Clears Heat, Transforms Dampness, Moves Qi
8 pills, 3 x day.
Coptis chinensis rhizome, Aucklandia lappa root. - Huang lian, Mu xiang.
Contraindicated for conditions due to deficiency. Use with caution in Spleen deficient patients with a tendency to loose stools, diarrhea, poor appetite or chronic digestive weakness.
Clinical Comments from Monthly Special October 2011: Auklandia & Coptis Teapills/Xiang Lian Wan contains just two herbs, Huang lian (Coptis chinensis) and Mu xiang (Auklandia lappa), but the making of this formula calls for Yu huang lian, which is Huang lian processed with Wu zhu yu (Fructus evodia). The processing method specifies that a quantity of Wu zhu yu is first decocted in water, Huang lian is then mixed with this decoction until the decoction has been full absorbed into the Huang lian and then the Huang Lian is dry fried until dry. This processing method utilizes the actions of Wu zhu yu to give the formula additional functions. Yu huang lian clears damp-heat and resolves toxins while also addressing disharmony between the Liver and Stomach that can lead heat in the Stomach to rebel upward. The addition of Mu xiang (Auklandia lappa) focuses the action of the main herb on the Stomach and Intestines and helps to transforms dampness while dispersing stagnant Qi. While Xiang Lian Wan is similar to Huang Lian Jie Du Wan and Coptis Teapills/Huang Lian Su Wan in its ability to clear dampness, heat and toxins, the latter two formulas lack the ability to move stagnant qi from the middle jiao. Xiang Lian Wan is a simple but a very effective combination for addressing symptoms due to the accumulation and stagnation of damp-heat in the Stomach and Intestines as well as heat from Liver and Stomach disharmony.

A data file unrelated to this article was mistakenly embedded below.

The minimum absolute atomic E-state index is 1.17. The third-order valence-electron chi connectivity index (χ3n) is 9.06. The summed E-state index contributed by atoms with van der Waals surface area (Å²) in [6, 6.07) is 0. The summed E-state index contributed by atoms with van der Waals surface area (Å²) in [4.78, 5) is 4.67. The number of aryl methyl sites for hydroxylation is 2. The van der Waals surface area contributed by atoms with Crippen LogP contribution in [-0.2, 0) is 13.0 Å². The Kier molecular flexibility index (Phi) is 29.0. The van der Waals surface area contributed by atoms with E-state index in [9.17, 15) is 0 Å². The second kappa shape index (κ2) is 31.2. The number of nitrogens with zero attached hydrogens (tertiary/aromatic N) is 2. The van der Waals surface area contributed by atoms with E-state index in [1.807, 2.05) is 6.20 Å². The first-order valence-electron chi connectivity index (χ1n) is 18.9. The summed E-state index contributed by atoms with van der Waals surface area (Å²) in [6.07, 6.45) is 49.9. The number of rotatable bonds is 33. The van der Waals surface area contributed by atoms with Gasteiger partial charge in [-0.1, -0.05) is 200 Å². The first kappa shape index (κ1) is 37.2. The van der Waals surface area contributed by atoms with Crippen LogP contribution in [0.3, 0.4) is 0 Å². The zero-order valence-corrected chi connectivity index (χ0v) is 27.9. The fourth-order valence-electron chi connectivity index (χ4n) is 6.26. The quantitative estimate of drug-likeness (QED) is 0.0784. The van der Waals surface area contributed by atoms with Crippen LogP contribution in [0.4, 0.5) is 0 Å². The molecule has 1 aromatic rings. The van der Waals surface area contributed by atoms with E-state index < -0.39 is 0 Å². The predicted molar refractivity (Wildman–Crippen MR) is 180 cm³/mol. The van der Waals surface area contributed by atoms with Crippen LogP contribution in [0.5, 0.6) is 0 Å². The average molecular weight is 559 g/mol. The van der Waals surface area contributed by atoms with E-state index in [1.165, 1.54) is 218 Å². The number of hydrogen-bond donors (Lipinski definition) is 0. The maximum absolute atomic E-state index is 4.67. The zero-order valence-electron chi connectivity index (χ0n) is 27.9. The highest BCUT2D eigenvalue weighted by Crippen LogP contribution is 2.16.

Chinese Herbal Medicine: Formulas & Strategies 2nd Edition by Scheid, Bensky, Ellis, Barolet.
Ten Lectures on the Use of Medicinals: From the Personal Experience of Jiao Shu-De by Mitchell, and Wiseman, Ergil, and Ochs.
The Clinical Manual of Chinese Herbal Patent Medicines by Maclean & Taylor.